Ornamental and edible gardens and containers

Boost the flavor and beauty of your landscape by adding a few ornamental edible plants to your garden beds and containers. Look for opportunities to substitute ornamental vegetables, fruit, herbs, and edible flowers for ornamental but nonedible plants.

A vertical garden filled with purple pansies, chives, and a variety of lettuce plants. Photo by Melinda Myers.

A hanging basket of semi-determinate tomatoes like Lizzano and Torenzo or Pot-a-Peno peppers can dress up a deck or porch and keep the harvest within reach. Peppers like Quickfire and Cayenetta hot peppers, and sweet ones like Pretty N Sweet along with Patio Choice yellow cherry tomato are suitable for containers and small gardens.

Use asparagus as a backdrop in gardens. Look for disease-resistant cultivars like the recently introduced Millennium that is long-lived, cold-hardy, high-yielding, and adaptable to a variety of soils.  After the harvest, the ferny greens create a nice backdrop and add a welcome texture to any flower garden.

Rhubarb makes a nice temporary shrub in sunny locations. The large leaves add bold texture and the colorful stems of Crimson Red and Canada Red varieties provide a bit of color to the garden bed. Just cut back the plants at the end of the season and watch for their return in spring.

Use strawberries as a groundcover. The white flowers, tasty red fruit, and fall color brighten the ground level of any full-to-part sun location in your landscape. Choose day-neutral or everbearing varieties to enjoy several harvests throughout the summer.

Include colorful tomato and pepper varieties in mixed borders and flower beds. Use decorative obelisks and supports when needed for added beauty in the garden.

Provide seasonal screening or add vertical interest to gardens by training the vining types of squash, melons, and cucumbers up supports. Growing vertically increases airflow and light penetration which helps reduce the risk of disease and increases productivity. Just sling heavy fruit to the support to prevent it from damaging the vines.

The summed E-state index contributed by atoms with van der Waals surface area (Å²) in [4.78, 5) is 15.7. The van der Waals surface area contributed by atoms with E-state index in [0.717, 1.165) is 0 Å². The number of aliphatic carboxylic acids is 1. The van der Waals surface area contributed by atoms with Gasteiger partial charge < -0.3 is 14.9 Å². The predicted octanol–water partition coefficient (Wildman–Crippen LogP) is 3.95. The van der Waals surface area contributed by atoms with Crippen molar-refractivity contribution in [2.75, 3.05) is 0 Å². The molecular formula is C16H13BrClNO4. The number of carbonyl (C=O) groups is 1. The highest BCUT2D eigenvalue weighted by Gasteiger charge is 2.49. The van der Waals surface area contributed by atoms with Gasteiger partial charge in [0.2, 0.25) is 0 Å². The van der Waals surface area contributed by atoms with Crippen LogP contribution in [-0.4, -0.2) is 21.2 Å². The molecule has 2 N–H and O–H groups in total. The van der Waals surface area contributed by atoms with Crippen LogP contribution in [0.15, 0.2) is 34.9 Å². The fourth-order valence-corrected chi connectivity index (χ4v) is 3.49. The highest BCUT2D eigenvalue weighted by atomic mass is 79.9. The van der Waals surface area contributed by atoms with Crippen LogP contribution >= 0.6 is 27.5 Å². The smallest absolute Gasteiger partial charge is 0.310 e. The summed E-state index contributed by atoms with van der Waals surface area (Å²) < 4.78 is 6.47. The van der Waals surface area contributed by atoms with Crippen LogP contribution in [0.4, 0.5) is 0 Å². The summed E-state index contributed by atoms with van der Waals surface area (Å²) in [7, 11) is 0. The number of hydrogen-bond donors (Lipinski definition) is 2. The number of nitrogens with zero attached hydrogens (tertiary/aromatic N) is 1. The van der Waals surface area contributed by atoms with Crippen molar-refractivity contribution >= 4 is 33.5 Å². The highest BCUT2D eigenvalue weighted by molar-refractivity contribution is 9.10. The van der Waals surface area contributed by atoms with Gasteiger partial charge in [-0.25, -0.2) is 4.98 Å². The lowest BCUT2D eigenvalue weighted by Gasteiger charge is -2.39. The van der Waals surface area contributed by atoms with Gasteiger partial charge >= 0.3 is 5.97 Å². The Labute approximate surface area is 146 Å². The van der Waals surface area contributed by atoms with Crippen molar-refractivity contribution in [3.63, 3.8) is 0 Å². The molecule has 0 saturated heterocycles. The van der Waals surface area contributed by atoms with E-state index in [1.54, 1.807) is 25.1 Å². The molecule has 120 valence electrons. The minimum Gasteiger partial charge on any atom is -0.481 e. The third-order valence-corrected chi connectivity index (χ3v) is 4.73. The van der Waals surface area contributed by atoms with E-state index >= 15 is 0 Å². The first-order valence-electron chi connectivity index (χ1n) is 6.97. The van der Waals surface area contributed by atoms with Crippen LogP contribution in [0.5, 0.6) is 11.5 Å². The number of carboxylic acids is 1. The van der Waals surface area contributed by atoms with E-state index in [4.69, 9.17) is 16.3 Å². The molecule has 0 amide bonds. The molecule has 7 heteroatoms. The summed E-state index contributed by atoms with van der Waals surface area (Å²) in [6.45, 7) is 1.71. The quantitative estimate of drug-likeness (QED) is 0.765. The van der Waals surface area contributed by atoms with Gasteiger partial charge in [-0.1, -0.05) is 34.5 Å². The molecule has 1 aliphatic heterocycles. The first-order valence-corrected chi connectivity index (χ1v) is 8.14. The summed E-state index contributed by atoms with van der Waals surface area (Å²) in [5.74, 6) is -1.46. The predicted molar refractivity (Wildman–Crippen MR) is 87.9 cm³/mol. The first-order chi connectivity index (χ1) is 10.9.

Purple, wax, and other colorful pole beans are another seasonal option that provides vertical interest in a garden bed or screens a bad view. You’ll find it easier to harvest and enjoy an extra picking with pole beans. Add colorful flowers and boost the hummingbird appeal by growing scarlet runner beans.

Or try Mascotte bush beans in containers. Grow this plant in a pretty container and, if needed, elevate it on a support for easy picking. You’ll enjoy a plentiful harvest of crisp slender beans held above the foliage for easy picking.

Dress up meals with edible flowers like nasturtiums, daylilies, and calendula. Just be sure they have not been treated with pesticides and remove the reproductive parts that can add bitterness to your meals.

Maximize the productivity of vegetable plants with proper care and regular harvesting, picking vegetables at their peak.

For more tips on growing ornamental fruits and vegetables watch my webinar and download the handout.

About Melinda Myers
Melinda Myers has written more than 20 gardening books, including Midwest Gardener’s Handbook, 2nd Edition and Small Space Gardening. She hosts The Great Courses “How to Grow Anything” instant video and DVD series and the nationally syndicated Melinda’s Garden Moment radio program. Myers is a columnist and contributing editor for Birds & Blooms magazine. Myers’ website is MelindaMyers.com.